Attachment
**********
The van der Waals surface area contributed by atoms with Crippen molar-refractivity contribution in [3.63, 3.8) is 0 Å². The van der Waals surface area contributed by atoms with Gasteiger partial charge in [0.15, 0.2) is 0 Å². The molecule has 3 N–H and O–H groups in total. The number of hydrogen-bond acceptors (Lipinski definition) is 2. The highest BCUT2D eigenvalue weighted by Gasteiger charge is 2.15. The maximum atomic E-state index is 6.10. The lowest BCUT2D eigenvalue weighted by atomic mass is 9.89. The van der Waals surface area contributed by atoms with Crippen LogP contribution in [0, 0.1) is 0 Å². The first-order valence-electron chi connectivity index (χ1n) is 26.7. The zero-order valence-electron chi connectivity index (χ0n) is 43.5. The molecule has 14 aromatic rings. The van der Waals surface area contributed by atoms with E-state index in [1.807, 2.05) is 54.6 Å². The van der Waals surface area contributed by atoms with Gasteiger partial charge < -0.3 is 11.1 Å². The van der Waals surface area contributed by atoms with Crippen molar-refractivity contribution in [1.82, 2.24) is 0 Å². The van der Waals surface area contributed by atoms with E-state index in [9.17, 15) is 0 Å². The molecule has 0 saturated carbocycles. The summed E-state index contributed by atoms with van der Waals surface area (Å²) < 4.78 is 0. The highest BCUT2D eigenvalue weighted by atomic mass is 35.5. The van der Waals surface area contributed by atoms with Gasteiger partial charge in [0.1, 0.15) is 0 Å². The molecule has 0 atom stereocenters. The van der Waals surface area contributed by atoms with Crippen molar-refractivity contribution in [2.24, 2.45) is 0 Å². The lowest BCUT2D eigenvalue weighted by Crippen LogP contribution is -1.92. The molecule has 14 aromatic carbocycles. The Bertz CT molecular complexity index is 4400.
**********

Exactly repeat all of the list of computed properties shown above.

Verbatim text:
The van der Waals surface area contributed by atoms with Crippen molar-refractivity contribution in [3.63, 3.8) is 0 Å². The van der Waals surface area contributed by atoms with Gasteiger partial charge in [0.15, 0.2) is 0 Å². The molecule has 3 N–H and O–H groups in total. The number of hydrogen-bond acceptors (Lipinski definition) is 2. The highest BCUT2D eigenvalue weighted by Gasteiger charge is 2.15. The maximum atomic E-state index is 6.10. The lowest BCUT2D eigenvalue weighted by atomic mass is 9.89. The van der Waals surface area contributed by atoms with Crippen LogP contribution in [0, 0.1) is 0 Å². The first-order valence-electron chi connectivity index (χ1n) is 26.7. The zero-order valence-electron chi connectivity index (χ0n) is 43.5. The molecule has 14 aromatic rings. The van der Waals surface area contributed by atoms with E-state index in [1.807, 2.05) is 54.6 Å². The van der Waals surface area contributed by atoms with Gasteiger partial charge < -0.3 is 11.1 Å². The van der Waals surface area contributed by atoms with Crippen molar-refractivity contribution in [1.82, 2.24) is 0 Å². The van der Waals surface area contributed by atoms with E-state index in [9.17, 15) is 0 Å². The molecule has 0 saturated carbocycles. The summed E-state index contributed by atoms with van der Waals surface area (Å²) < 4.78 is 0. The highest BCUT2D eigenvalue weighted by atomic mass is 35.5. The van der Waals surface area contributed by atoms with Gasteiger partial charge in [0.1, 0.15) is 0 Å². The molecule has 0 atom stereocenters. The van der Waals surface area contributed by atoms with Crippen molar-refractivity contribution in [2.24, 2.45) is 0 Å². The lowest BCUT2D eigenvalue weighted by Crippen LogP contribution is -1.92. The molecule has 14 aromatic carbocycles. The Bertz CT molecular complexity index is 4400.